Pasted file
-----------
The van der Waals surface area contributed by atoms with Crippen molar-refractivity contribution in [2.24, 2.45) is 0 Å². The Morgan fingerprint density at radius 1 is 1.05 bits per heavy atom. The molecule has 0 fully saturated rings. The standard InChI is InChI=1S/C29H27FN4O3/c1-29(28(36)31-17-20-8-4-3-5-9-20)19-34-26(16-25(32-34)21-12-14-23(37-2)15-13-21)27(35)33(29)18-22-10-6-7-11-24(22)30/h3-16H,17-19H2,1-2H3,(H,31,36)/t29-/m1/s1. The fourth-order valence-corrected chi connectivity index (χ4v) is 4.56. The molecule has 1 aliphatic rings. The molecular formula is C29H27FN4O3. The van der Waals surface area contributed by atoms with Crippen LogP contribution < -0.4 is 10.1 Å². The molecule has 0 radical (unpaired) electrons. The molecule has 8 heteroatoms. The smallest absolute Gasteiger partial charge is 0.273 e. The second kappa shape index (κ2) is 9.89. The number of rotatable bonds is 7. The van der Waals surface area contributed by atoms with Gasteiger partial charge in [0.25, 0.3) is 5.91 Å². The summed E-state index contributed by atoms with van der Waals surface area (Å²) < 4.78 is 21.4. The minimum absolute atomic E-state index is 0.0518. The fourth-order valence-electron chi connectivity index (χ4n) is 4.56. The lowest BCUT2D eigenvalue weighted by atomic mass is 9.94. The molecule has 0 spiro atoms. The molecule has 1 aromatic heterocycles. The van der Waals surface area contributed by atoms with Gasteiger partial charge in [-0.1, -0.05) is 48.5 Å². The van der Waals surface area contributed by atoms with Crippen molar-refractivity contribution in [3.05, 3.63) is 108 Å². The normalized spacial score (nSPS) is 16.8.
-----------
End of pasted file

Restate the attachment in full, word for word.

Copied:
The van der Waals surface area contributed by atoms with Crippen molar-refractivity contribution in [2.24, 2.45) is 0 Å². The Morgan fingerprint density at radius 1 is 1.05 bits per heavy atom. The molecule has 0 fully saturated rings. The standard InChI is InChI=1S/C29H27FN4O3/c1-29(28(36)31-17-20-8-4-3-5-9-20)19-34-26(16-25(32-34)21-12-14-23(37-2)15-13-21)27(35)33(29)18-22-10-6-7-11-24(22)30/h3-16H,17-19H2,1-2H3,(H,31,36)/t29-/m1/s1. The fourth-order valence-corrected chi connectivity index (χ4v) is 4.56. The molecule has 1 aliphatic rings. The molecular formula is C29H27FN4O3. The van der Waals surface area contributed by atoms with Crippen LogP contribution < -0.4 is 10.1 Å². The molecule has 0 radical (unpaired) electrons. The molecule has 8 heteroatoms. The smallest absolute Gasteiger partial charge is 0.273 e. The second kappa shape index (κ2) is 9.89. The number of rotatable bonds is 7. The van der Waals surface area contributed by atoms with Gasteiger partial charge in [0.25, 0.3) is 5.91 Å². The summed E-state index contributed by atoms with van der Waals surface area (Å²) < 4.78 is 21.4. The minimum absolute atomic E-state index is 0.0518. The fourth-order valence-electron chi connectivity index (χ4n) is 4.56. The lowest BCUT2D eigenvalue weighted by atomic mass is 9.94. The molecule has 0 spiro atoms. The molecule has 1 aromatic heterocycles. The van der Waals surface area contributed by atoms with Gasteiger partial charge in [-0.1, -0.05) is 48.5 Å². The van der Waals surface area contributed by atoms with Crippen molar-refractivity contribution in [3.05, 3.63) is 108 Å². The normalized spacial score (nSPS) is 16.8.